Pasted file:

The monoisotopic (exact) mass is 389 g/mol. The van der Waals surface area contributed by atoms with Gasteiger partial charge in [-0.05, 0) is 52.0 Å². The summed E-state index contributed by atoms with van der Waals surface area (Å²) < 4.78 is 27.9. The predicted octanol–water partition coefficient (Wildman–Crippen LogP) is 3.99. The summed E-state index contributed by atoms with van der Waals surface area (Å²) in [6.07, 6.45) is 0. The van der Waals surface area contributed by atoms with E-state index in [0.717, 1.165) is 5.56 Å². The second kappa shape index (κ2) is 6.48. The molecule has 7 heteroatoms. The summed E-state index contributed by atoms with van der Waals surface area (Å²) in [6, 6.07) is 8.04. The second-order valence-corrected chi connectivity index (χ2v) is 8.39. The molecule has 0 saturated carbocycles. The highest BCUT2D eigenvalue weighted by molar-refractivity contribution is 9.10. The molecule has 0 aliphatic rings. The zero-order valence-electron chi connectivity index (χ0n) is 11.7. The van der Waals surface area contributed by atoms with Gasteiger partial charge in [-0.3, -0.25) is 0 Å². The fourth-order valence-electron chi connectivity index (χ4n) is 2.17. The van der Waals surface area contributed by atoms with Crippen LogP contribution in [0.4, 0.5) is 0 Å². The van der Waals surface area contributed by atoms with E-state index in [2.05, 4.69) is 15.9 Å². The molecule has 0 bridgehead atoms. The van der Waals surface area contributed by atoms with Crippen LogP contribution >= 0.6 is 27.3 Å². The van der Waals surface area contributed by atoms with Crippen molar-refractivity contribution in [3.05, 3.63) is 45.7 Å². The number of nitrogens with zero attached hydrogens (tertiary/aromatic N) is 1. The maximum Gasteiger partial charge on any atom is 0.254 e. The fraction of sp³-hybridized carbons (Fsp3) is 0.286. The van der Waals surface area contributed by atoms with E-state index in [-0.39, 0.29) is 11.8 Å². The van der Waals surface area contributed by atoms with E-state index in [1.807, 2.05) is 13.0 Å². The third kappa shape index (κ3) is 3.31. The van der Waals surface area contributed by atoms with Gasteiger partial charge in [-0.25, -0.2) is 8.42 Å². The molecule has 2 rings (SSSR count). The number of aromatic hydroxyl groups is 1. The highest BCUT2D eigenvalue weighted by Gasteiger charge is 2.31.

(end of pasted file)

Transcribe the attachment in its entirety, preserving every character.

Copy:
The monoisotopic (exact) mass is 389 g/mol. The van der Waals surface area contributed by atoms with Gasteiger partial charge in [-0.05, 0) is 52.0 Å². The summed E-state index contributed by atoms with van der Waals surface area (Å²) < 4.78 is 27.9. The predicted octanol–water partition coefficient (Wildman–Crippen LogP) is 3.99. The summed E-state index contributed by atoms with van der Waals surface area (Å²) in [6.07, 6.45) is 0. The van der Waals surface area contributed by atoms with E-state index in [0.717, 1.165) is 5.56 Å². The second kappa shape index (κ2) is 6.48. The molecule has 7 heteroatoms. The summed E-state index contributed by atoms with van der Waals surface area (Å²) in [6, 6.07) is 8.04. The second-order valence-corrected chi connectivity index (χ2v) is 8.39. The molecule has 0 saturated carbocycles. The highest BCUT2D eigenvalue weighted by molar-refractivity contribution is 9.10. The molecule has 0 aliphatic rings. The zero-order valence-electron chi connectivity index (χ0n) is 11.7. The van der Waals surface area contributed by atoms with Gasteiger partial charge in [-0.3, -0.25) is 0 Å². The fourth-order valence-electron chi connectivity index (χ4n) is 2.17. The van der Waals surface area contributed by atoms with Crippen LogP contribution in [0.4, 0.5) is 0 Å². The van der Waals surface area contributed by atoms with E-state index in [2.05, 4.69) is 15.9 Å². The molecule has 0 bridgehead atoms. The van der Waals surface area contributed by atoms with Crippen LogP contribution >= 0.6 is 27.3 Å². The van der Waals surface area contributed by atoms with Crippen molar-refractivity contribution in [3.05, 3.63) is 45.7 Å². The number of nitrogens with zero attached hydrogens (tertiary/aromatic N) is 1. The maximum Gasteiger partial charge on any atom is 0.254 e. The fraction of sp³-hybridized carbons (Fsp3) is 0.286. The van der Waals surface area contributed by atoms with E-state index in [-0.39, 0.29) is 11.8 Å². The van der Waals surface area contributed by atoms with E-state index in [1.807, 2.05) is 13.0 Å². The third kappa shape index (κ3) is 3.31. The van der Waals surface area contributed by atoms with Gasteiger partial charge in [-0.25, -0.2) is 8.42 Å². The molecule has 2 rings (SSSR count). The number of aromatic hydroxyl groups is 1. The highest BCUT2D eigenvalue weighted by Gasteiger charge is 2.31.